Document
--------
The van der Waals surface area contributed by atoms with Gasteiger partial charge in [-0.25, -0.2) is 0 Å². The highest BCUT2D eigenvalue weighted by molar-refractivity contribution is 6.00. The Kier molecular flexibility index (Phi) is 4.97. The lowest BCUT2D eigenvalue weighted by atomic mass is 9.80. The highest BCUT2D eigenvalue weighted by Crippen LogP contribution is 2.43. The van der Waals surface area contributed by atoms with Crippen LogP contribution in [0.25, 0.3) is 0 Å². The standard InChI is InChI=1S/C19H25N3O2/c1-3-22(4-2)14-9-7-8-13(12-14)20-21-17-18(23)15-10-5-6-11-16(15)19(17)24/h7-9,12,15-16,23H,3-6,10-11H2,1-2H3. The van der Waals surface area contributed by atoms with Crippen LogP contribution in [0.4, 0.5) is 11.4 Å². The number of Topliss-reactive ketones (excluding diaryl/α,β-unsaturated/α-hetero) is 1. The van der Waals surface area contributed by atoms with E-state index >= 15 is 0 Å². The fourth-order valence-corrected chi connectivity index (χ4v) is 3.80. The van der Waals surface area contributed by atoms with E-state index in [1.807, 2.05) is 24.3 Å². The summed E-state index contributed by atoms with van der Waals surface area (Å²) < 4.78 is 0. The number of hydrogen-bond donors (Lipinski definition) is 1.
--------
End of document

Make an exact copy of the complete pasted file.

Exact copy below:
The van der Waals surface area contributed by atoms with Gasteiger partial charge in [-0.25, -0.2) is 0 Å². The highest BCUT2D eigenvalue weighted by molar-refractivity contribution is 6.00. The Kier molecular flexibility index (Phi) is 4.97. The lowest BCUT2D eigenvalue weighted by atomic mass is 9.80. The highest BCUT2D eigenvalue weighted by Crippen LogP contribution is 2.43. The van der Waals surface area contributed by atoms with Crippen LogP contribution in [0.25, 0.3) is 0 Å². The standard InChI is InChI=1S/C19H25N3O2/c1-3-22(4-2)14-9-7-8-13(12-14)20-21-17-18(23)15-10-5-6-11-16(15)19(17)24/h7-9,12,15-16,23H,3-6,10-11H2,1-2H3. The van der Waals surface area contributed by atoms with Crippen LogP contribution in [0.4, 0.5) is 11.4 Å². The number of Topliss-reactive ketones (excluding diaryl/α,β-unsaturated/α-hetero) is 1. The van der Waals surface area contributed by atoms with E-state index >= 15 is 0 Å². The fourth-order valence-corrected chi connectivity index (χ4v) is 3.80. The van der Waals surface area contributed by atoms with E-state index in [1.807, 2.05) is 24.3 Å². The summed E-state index contributed by atoms with van der Waals surface area (Å²) < 4.78 is 0. The number of hydrogen-bond donors (Lipinski definition) is 1.